Rather than sap decision making of its dramatic tension in Life is Strange, the rewind mechanic disperses the anxiety of making decisions throughout the entire experience. One crucial decision in “Out of Time,” the series’s latest episode, is whether or not Max picks up her phone when her troubled friend Kate calls. The moment is innocuous. There is no sudden slow-motion to punctuate the scene, no dramatic lighting to spotlight the critical dilemma. Just a phone call and a faint concern that you might offend someone you care about.

In Game of Thrones, there is no right or wrong decision. The world is chaotic and violent. Saving one sometimes means losing another, and we know that in this world decision making is a zero-sum game. In Life is Strange, despite the time travel, the world is familiar. Yes, sometimes we offend a friend without meaning to, but there is a right and a wrong way of behaving. The challenge is navigating the social landscape well enough to know how to make the right decision. The game offers you the chance you rarely have to really think about your decisions before you make them, to consider all of the consequences, and to move on when you feel that you’ve made the best decision possible with what little information you have. This is a satisfying moment of agency, even if life does not hang in the balance.

Matters of Life and Death

There does come a time though, when life does in fact hang in the balance. See, sometimes picking up the phone to listen to a friend does make all the difference. In Life is Strange, Kate Moss, a young bullied teen, tries to kill herself. And depending on your decisions, she can do it. The weight of her grief can drive her over the edge, and despite your best efforts to talk to her, she can die.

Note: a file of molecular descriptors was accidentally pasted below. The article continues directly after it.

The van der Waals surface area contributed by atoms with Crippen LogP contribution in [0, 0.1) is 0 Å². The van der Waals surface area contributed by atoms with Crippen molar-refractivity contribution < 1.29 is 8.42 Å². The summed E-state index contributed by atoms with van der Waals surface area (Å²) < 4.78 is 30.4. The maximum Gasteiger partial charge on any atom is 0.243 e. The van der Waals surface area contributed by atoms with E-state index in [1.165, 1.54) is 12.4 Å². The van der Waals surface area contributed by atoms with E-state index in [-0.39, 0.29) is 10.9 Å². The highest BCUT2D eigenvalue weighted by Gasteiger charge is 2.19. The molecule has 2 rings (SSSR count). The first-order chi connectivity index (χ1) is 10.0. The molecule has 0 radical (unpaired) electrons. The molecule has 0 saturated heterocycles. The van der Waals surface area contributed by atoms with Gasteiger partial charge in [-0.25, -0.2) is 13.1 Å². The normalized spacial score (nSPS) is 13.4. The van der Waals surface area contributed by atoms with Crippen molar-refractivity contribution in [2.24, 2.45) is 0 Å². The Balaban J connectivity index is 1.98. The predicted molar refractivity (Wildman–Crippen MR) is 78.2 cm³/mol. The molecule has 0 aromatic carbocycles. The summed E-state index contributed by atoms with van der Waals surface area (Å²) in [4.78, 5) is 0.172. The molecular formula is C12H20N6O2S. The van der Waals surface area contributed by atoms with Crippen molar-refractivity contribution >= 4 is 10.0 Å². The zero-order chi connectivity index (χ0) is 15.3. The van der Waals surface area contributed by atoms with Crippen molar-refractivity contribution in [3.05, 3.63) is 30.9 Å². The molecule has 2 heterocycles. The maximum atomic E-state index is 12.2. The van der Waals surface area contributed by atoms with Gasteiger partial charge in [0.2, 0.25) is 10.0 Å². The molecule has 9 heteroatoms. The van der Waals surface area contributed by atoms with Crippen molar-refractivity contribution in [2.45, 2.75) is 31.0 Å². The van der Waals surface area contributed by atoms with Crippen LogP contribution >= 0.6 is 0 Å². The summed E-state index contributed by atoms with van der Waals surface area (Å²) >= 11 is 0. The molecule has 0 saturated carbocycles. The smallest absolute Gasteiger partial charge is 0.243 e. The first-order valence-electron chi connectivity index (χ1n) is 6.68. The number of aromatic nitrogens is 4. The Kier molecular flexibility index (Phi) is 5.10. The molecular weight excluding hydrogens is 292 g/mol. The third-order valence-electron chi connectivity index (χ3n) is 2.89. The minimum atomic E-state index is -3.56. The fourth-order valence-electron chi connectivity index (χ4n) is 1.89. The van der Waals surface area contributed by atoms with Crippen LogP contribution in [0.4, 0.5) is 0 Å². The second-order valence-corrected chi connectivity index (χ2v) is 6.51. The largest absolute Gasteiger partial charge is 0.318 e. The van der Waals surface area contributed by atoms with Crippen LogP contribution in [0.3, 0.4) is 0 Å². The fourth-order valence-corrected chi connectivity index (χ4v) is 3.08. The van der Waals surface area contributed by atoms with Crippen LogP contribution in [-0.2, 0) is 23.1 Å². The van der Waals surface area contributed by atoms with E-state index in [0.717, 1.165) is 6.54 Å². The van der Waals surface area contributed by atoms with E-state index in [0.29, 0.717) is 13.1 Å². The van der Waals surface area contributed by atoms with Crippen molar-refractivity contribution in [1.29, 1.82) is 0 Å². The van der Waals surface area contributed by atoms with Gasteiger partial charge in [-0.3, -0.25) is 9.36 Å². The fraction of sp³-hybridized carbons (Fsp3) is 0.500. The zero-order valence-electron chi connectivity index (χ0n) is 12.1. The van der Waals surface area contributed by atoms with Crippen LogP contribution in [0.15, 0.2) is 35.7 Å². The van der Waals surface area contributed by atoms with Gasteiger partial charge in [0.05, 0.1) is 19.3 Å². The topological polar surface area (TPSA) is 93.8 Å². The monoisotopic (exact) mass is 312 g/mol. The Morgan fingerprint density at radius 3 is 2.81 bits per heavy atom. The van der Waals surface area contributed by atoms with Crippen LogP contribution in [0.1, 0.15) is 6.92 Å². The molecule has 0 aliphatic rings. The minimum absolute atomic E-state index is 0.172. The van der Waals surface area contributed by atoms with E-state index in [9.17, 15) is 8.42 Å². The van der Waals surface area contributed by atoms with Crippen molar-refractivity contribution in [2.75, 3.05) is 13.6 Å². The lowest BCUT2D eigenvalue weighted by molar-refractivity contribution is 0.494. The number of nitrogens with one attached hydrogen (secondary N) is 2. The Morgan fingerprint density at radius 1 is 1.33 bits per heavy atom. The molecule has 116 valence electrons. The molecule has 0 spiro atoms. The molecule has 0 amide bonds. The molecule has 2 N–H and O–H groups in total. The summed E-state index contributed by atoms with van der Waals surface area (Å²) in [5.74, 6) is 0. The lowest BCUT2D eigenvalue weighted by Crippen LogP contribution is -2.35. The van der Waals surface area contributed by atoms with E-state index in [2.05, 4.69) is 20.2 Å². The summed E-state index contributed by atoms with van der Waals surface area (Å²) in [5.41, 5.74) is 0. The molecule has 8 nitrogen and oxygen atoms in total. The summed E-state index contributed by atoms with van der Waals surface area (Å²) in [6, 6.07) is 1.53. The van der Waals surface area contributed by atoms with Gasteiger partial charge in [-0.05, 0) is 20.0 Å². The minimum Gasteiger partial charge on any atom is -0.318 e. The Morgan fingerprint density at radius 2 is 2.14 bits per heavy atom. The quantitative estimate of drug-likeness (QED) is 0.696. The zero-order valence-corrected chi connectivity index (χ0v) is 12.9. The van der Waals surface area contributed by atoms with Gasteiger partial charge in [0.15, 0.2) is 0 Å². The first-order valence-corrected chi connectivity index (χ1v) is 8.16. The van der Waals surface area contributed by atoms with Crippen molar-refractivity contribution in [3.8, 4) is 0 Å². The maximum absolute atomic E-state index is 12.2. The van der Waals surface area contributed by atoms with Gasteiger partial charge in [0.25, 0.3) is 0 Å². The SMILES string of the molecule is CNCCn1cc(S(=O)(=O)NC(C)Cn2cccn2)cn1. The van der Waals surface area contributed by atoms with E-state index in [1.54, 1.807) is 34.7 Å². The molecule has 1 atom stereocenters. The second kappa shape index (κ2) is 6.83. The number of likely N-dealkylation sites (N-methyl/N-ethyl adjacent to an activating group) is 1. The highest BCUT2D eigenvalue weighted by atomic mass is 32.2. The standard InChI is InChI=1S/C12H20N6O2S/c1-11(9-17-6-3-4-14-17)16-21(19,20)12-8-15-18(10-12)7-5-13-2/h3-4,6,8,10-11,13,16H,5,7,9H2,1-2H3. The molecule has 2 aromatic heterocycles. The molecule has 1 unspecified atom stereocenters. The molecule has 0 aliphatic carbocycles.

In the world of Game of Thrones, I am ready to kill, to cross those moral boundaries I have set for myself and seek revenge. In fact, the best thing about the game’s diverse playable cast is that it liberates me to play flawed protagonists. Every decision that I make is tense and dramatic and rightly so. I want to use the adventure game genre to explore human behavior at its most extreme.

The real, human, lived, experience, is made of big and small decisions. Sometimes we really can save or condemn a life in an instant. We can change the world with a single act. Other times, the briefest moments of our life have profound repercussions. They build on each other, and before we know it, a word said in haste can mean anything. We can lose the ones we love without ever knowing what moment, of many, determined their fate.

When I play Game of Thrones, I try to create a compelling story about a family on the raggedy edge. I roleplay my decisions as each character, each with their own unique faults. When I play Life is Strange, I play a bit more like myself. I try to do what I think is right, and I make no decision lightly. Lately, I’ve been trying to not rewind at all, to be comfortable in my ignorance and to trust my instincts.

There are lessons to be learned here on the battlefields of Westeros and on the battlefields of social life. So far, the adventure game genre feels capable of exploring them all.